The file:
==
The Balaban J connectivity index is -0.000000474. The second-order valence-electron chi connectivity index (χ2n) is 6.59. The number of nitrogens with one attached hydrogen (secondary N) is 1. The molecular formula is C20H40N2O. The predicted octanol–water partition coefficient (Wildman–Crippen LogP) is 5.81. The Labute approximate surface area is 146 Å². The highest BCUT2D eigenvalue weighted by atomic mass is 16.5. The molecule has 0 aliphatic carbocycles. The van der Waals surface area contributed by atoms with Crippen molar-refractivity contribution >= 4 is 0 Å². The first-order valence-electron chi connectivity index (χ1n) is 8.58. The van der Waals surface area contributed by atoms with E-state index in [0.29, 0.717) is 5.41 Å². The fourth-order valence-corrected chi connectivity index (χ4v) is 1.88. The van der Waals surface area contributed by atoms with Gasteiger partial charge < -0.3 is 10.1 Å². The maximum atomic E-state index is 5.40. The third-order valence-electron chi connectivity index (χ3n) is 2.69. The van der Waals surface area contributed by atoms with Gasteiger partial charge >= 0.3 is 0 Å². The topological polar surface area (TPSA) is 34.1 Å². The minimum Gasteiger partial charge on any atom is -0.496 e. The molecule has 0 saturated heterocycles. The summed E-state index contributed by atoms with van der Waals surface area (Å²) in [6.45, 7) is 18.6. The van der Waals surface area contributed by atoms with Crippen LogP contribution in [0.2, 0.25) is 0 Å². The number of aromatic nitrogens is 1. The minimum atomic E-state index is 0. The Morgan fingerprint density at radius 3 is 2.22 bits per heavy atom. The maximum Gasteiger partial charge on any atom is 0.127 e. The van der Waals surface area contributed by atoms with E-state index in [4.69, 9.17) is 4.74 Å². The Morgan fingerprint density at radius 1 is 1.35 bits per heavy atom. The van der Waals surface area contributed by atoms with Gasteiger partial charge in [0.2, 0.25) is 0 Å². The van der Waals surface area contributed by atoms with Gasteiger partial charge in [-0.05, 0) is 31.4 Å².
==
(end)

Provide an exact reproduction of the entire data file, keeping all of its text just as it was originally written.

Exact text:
The Balaban J connectivity index is -0.000000474. The second-order valence-electron chi connectivity index (χ2n) is 6.59. The number of nitrogens with one attached hydrogen (secondary N) is 1. The molecular formula is C20H40N2O. The predicted octanol–water partition coefficient (Wildman–Crippen LogP) is 5.81. The Labute approximate surface area is 146 Å². The highest BCUT2D eigenvalue weighted by atomic mass is 16.5. The molecule has 0 aliphatic carbocycles. The van der Waals surface area contributed by atoms with Crippen molar-refractivity contribution >= 4 is 0 Å². The first-order valence-electron chi connectivity index (χ1n) is 8.58. The van der Waals surface area contributed by atoms with E-state index in [0.29, 0.717) is 5.41 Å². The fourth-order valence-corrected chi connectivity index (χ4v) is 1.88. The van der Waals surface area contributed by atoms with Gasteiger partial charge < -0.3 is 10.1 Å². The maximum atomic E-state index is 5.40. The third-order valence-electron chi connectivity index (χ3n) is 2.69. The van der Waals surface area contributed by atoms with Gasteiger partial charge >= 0.3 is 0 Å². The topological polar surface area (TPSA) is 34.1 Å². The minimum Gasteiger partial charge on any atom is -0.496 e. The molecule has 0 saturated heterocycles. The summed E-state index contributed by atoms with van der Waals surface area (Å²) in [6.45, 7) is 18.6. The van der Waals surface area contributed by atoms with Crippen LogP contribution in [0.2, 0.25) is 0 Å². The number of aromatic nitrogens is 1. The minimum atomic E-state index is 0. The Morgan fingerprint density at radius 3 is 2.22 bits per heavy atom. The maximum Gasteiger partial charge on any atom is 0.127 e. The van der Waals surface area contributed by atoms with E-state index in [4.69, 9.17) is 4.74 Å². The Morgan fingerprint density at radius 1 is 1.35 bits per heavy atom. The van der Waals surface area contributed by atoms with Gasteiger partial charge in [0.2, 0.25) is 0 Å². The van der Waals surface area contributed by atoms with Gasteiger partial charge in [-0.05, 0) is 31.4 Å².